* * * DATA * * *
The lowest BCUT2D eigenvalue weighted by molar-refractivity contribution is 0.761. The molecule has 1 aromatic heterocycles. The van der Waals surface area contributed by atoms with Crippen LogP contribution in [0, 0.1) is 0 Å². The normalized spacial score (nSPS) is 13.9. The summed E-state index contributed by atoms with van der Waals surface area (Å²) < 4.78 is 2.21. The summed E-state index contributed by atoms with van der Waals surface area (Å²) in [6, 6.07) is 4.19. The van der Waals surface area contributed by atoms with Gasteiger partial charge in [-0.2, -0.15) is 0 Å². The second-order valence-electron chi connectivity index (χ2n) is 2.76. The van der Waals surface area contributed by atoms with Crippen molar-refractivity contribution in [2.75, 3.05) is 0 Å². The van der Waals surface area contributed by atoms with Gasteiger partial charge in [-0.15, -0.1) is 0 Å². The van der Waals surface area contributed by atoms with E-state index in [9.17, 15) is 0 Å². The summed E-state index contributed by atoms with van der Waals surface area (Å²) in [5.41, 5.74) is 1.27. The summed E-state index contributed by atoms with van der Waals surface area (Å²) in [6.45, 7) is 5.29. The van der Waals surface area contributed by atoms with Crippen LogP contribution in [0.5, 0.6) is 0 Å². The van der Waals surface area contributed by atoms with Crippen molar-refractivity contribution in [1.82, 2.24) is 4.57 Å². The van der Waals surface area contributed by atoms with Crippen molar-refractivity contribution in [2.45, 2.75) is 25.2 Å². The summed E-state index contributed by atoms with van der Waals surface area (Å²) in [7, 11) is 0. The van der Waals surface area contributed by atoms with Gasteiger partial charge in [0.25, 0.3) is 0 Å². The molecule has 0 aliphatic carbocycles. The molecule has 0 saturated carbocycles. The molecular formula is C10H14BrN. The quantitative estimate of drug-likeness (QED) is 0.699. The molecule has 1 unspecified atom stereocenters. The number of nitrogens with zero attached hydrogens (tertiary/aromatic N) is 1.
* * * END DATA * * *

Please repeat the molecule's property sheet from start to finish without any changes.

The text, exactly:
The lowest BCUT2D eigenvalue weighted by molar-refractivity contribution is 0.761. The molecule has 1 aromatic heterocycles. The van der Waals surface area contributed by atoms with Crippen LogP contribution in [0, 0.1) is 0 Å². The normalized spacial score (nSPS) is 13.9. The summed E-state index contributed by atoms with van der Waals surface area (Å²) < 4.78 is 2.21. The summed E-state index contributed by atoms with van der Waals surface area (Å²) in [6, 6.07) is 4.19. The van der Waals surface area contributed by atoms with Gasteiger partial charge in [-0.2, -0.15) is 0 Å². The second-order valence-electron chi connectivity index (χ2n) is 2.76. The van der Waals surface area contributed by atoms with Crippen molar-refractivity contribution in [2.75, 3.05) is 0 Å². The van der Waals surface area contributed by atoms with Gasteiger partial charge in [-0.15, -0.1) is 0 Å². The van der Waals surface area contributed by atoms with E-state index in [9.17, 15) is 0 Å². The summed E-state index contributed by atoms with van der Waals surface area (Å²) in [5.41, 5.74) is 1.27. The summed E-state index contributed by atoms with van der Waals surface area (Å²) in [6.45, 7) is 5.29. The van der Waals surface area contributed by atoms with Crippen LogP contribution in [0.5, 0.6) is 0 Å². The van der Waals surface area contributed by atoms with Crippen molar-refractivity contribution in [1.82, 2.24) is 4.57 Å². The van der Waals surface area contributed by atoms with Crippen molar-refractivity contribution in [2.45, 2.75) is 25.2 Å². The summed E-state index contributed by atoms with van der Waals surface area (Å²) in [7, 11) is 0. The van der Waals surface area contributed by atoms with Gasteiger partial charge in [0.25, 0.3) is 0 Å². The molecule has 0 aliphatic carbocycles. The molecule has 0 saturated carbocycles. The molecular formula is C10H14BrN. The quantitative estimate of drug-likeness (QED) is 0.699. The molecule has 1 unspecified atom stereocenters. The number of nitrogens with zero attached hydrogens (tertiary/aromatic N) is 1.